Mozilla launches Messaging subsidiary

The Mozilla Foundation announced today that its Mozilla Messaging mail subsidiary has begun operations. The initial focus will be on the development of Thunderbird 3 which the company said will deliver significant improvements including integrated calendaring, better search and enhancements to the overall user experience.

Thunderbird is a free open source email application used by millions around the world and is built using the same open source development model as the Firefox web browser. Mozilla Messaging is staffed by a small product development team which will work as part of a community of contributors from around the world. "We are excited to renew the focus of our open source community on the future of Thunderbird," said David Ascher, chief executive at Mozilla Messaging.

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15 Comments

I like Thunderbird; it's a damn fine email program, but honestly, with the advances that Microsoft, Yahoo!, and Google are making with their web-based email apps, I am fast-losing any advantages or need for a desktop email client. I gave up my desktop client over 10 months ago and use Gmail exclusively now, even for my business mail.

Since I'm often in one of 3 places (work, school, home) or on one of many different computers (5 at home, 2 at work, and any number at school), being able to access my email on any of those is a great advantage.

So just use gmail and load TB on all your computers using IMAP. Then you can use TB everywhere and have the same email in all locations and if you are on a friends computer just use gmail's web interface. I personally run my own server with it's own web interface that kills all the free email services. I use TB via IMAP on all my computers and the web interface everywhere else. All are in sync and looking at the same data.

Why is IMAP such an after thought? I don't get it.

(ermax said @ #3.1)
So just use gmail and load TB on all your computers using IMAP. Then you can use TB everywhere and have the same email in all locations and if you are on a friends computer just use gmail's web interface. I personally run my own server with it's own web interface that kills all the free email services. I use TB via IMAP on all my computers and the web interface everywhere else. All are in sync and looking at the same data.

Why is IMAP such an after thought? I don't get it.

problem is he wouldn't be able to access those already downloaded messages...

(Mad_Griffith said @ #3.2)

problem is he wouldn't be able to access those already downloaded messages...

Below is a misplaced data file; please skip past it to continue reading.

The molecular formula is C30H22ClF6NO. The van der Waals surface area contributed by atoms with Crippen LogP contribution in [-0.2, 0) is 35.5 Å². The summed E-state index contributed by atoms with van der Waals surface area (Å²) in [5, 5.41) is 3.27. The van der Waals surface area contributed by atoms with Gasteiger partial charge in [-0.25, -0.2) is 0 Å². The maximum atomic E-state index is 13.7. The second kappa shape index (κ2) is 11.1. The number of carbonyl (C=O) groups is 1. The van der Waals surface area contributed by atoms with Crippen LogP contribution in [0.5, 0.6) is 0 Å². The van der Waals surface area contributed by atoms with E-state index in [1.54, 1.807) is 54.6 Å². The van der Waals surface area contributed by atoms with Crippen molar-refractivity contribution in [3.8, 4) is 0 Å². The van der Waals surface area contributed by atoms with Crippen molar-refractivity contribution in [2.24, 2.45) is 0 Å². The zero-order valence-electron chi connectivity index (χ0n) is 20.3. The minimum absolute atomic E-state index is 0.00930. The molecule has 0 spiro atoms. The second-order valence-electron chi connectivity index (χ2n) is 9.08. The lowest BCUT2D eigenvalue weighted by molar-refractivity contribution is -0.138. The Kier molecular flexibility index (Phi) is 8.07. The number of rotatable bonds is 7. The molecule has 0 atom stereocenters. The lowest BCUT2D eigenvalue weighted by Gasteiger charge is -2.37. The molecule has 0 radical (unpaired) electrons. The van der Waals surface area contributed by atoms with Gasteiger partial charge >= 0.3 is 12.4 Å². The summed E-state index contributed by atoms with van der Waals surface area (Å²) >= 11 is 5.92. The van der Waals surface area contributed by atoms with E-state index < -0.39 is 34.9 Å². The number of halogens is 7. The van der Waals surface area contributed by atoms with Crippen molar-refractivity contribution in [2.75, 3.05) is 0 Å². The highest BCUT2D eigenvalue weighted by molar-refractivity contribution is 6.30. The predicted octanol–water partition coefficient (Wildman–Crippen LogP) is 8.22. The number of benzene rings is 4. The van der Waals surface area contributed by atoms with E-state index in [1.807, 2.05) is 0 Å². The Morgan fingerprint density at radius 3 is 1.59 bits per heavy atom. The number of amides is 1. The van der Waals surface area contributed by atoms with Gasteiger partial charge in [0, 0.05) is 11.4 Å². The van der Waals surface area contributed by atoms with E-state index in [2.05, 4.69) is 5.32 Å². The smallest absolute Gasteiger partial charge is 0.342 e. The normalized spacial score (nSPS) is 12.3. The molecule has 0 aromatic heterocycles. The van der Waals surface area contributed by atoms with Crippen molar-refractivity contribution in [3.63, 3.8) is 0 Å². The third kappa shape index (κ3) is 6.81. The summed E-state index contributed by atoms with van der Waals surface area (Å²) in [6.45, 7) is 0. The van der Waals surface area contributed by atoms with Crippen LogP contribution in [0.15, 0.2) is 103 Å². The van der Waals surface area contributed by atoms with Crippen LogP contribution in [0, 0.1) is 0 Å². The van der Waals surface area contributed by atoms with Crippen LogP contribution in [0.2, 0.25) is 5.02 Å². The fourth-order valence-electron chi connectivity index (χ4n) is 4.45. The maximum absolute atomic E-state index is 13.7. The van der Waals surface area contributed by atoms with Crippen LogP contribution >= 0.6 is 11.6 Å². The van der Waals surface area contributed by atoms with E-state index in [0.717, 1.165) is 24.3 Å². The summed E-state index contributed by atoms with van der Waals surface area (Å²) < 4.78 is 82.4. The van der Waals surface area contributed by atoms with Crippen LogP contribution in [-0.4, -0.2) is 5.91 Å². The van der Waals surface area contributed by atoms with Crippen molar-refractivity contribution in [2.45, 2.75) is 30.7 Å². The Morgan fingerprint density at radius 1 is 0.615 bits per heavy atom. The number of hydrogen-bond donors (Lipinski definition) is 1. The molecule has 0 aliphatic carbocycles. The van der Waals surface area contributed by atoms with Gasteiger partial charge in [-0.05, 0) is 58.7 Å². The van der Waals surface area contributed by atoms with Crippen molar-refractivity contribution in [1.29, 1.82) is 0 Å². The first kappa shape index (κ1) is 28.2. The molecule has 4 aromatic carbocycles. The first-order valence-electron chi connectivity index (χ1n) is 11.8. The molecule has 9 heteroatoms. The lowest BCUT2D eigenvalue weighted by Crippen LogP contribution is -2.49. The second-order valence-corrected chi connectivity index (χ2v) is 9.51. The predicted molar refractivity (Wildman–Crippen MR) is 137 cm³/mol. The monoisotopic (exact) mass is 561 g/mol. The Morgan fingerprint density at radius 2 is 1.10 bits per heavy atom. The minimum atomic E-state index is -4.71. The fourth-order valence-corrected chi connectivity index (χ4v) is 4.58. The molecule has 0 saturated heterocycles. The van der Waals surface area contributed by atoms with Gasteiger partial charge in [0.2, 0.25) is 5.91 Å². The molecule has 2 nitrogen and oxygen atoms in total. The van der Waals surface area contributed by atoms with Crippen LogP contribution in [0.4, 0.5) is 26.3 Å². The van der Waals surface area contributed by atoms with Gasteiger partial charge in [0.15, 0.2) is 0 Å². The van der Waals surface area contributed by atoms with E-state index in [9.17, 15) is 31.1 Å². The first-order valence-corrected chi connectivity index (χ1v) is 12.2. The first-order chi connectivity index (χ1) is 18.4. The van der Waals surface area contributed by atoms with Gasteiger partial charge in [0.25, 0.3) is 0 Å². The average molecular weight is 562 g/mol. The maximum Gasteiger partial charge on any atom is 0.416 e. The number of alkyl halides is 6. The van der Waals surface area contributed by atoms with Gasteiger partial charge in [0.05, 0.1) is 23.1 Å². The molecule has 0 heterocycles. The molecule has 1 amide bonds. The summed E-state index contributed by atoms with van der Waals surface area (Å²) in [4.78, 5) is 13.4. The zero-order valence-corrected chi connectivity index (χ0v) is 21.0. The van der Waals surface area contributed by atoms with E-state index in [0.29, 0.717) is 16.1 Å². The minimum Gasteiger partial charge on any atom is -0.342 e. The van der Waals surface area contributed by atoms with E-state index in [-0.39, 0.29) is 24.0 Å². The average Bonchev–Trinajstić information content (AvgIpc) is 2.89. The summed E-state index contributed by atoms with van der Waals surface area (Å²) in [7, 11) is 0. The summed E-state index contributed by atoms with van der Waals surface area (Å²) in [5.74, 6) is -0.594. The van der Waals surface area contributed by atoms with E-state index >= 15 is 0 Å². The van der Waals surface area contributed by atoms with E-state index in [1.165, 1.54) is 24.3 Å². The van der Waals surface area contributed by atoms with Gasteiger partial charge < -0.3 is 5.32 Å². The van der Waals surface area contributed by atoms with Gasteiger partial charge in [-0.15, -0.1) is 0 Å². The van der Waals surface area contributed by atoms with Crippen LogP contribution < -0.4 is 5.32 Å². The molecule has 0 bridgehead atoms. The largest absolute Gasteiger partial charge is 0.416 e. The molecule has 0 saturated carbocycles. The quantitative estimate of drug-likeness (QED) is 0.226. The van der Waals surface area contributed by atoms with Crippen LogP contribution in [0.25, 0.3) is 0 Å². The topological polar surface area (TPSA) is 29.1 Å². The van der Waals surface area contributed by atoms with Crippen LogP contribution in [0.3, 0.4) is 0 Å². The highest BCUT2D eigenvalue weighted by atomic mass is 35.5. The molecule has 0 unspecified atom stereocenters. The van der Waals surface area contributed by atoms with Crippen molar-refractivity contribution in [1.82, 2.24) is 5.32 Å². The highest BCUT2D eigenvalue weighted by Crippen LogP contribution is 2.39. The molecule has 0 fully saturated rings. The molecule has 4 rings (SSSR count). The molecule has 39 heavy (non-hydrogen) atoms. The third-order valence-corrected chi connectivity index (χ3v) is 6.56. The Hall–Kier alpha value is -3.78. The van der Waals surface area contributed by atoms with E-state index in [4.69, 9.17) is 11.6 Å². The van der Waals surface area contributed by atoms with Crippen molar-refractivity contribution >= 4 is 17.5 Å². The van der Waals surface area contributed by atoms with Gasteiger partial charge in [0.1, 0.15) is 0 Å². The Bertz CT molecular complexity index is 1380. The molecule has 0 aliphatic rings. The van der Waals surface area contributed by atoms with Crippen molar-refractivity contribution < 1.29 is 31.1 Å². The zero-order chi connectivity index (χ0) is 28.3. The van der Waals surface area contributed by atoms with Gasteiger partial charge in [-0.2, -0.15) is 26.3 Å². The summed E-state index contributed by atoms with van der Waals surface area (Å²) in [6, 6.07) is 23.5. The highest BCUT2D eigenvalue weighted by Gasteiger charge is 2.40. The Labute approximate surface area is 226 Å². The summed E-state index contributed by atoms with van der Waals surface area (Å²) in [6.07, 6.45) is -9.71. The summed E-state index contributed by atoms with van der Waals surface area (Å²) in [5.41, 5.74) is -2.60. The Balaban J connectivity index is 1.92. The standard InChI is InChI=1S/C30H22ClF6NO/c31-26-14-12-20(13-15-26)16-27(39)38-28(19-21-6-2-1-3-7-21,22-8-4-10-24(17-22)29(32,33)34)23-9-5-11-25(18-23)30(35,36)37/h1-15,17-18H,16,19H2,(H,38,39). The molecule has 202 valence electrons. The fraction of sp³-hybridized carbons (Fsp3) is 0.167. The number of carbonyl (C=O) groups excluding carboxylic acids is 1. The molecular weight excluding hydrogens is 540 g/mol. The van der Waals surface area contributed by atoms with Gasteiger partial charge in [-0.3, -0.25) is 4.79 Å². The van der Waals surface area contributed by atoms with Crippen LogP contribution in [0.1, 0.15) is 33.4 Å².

You are aware that IMAP leaves copies of messages on the server, yes?

(ermax said @ #1)
So just use gmail and load TB on all your computers using IMAP. Then you can use TB everywhere and have the same email in all locations and if you are on a friends computer just use gmail's web interface. I personally run my own server with it's own web interface that kills all the free email services. I use TB via IMAP on all my computers and the web interface everywhere else. All are in sync and looking at the same data.

Agreed. Although I still use the web interface for GMail (I find it to do the job extremely well), my other email accounts are all IMAP using Thunderbird - it just makes everything so much simpler (and saves on bandwidth for large emails you know you don't want to download).

We use it to manage all of our email at home. We get several accounts with our FiOS so having a program that allows us to access all of the email at the same time is very useful. Any updates that are made to TB are very welcome and my wife will be looking forward to the integrated calendar.

Thunderbird really needs to do something if it really wants to compete with Outlook. IMO Outlook is the only program for which there's not a good Open Source alternative.

And i'm just talking about the client, forget about the Outlook/Exchange Server combination

If this version still won't support Hotmail/Windows Live Mail, it's still useless to me. I've used the different plug-ins and whatnot to get Hotmail to work with Thunderbird, but the results have been less than satisfactory to me. I'd rather just use Windows Live Mail or Outlook and set up all of my accounts there.

not sure why mozila team has such a hard time figuring out what most people need in a email client

thunderbird is still so behind outlook express that i have my doubts that that product will catch up in the next years

all they would have to do is copy the simple and well knows-to-work design concept of outlook express, and then fix then make security and optional features ... just like they did with firefox

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